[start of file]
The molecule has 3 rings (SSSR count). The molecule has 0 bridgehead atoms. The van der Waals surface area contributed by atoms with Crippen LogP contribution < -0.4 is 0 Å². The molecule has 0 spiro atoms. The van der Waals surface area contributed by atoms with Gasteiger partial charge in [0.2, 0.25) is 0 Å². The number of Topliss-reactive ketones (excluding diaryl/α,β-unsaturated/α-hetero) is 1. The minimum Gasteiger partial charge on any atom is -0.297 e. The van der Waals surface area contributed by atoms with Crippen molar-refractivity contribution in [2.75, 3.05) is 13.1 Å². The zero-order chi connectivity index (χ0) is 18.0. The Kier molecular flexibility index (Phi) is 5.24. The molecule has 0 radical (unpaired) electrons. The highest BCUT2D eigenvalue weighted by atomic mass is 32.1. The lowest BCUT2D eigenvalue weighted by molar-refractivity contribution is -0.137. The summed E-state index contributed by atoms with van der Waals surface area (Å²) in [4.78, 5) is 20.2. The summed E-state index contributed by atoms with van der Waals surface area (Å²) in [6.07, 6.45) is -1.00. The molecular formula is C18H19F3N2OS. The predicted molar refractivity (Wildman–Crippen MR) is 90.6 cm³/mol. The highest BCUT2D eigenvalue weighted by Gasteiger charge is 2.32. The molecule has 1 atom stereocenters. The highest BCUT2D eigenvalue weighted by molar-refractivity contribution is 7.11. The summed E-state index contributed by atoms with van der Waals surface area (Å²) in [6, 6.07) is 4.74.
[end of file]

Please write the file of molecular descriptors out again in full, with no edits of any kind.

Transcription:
The molecule has 3 rings (SSSR count). The molecule has 0 bridgehead atoms. The van der Waals surface area contributed by atoms with Crippen LogP contribution < -0.4 is 0 Å². The molecule has 0 spiro atoms. The van der Waals surface area contributed by atoms with Gasteiger partial charge in [0.2, 0.25) is 0 Å². The number of Topliss-reactive ketones (excluding diaryl/α,β-unsaturated/α-hetero) is 1. The minimum Gasteiger partial charge on any atom is -0.297 e. The van der Waals surface area contributed by atoms with Crippen molar-refractivity contribution in [2.75, 3.05) is 13.1 Å². The zero-order chi connectivity index (χ0) is 18.0. The Kier molecular flexibility index (Phi) is 5.24. The molecule has 0 radical (unpaired) electrons. The highest BCUT2D eigenvalue weighted by atomic mass is 32.1. The lowest BCUT2D eigenvalue weighted by molar-refractivity contribution is -0.137. The summed E-state index contributed by atoms with van der Waals surface area (Å²) in [4.78, 5) is 20.2. The summed E-state index contributed by atoms with van der Waals surface area (Å²) in [6.07, 6.45) is -1.00. The molecular formula is C18H19F3N2OS. The predicted molar refractivity (Wildman–Crippen MR) is 90.6 cm³/mol. The highest BCUT2D eigenvalue weighted by Gasteiger charge is 2.32. The molecule has 1 atom stereocenters. The highest BCUT2D eigenvalue weighted by molar-refractivity contribution is 7.11. The summed E-state index contributed by atoms with van der Waals surface area (Å²) in [6, 6.07) is 4.74.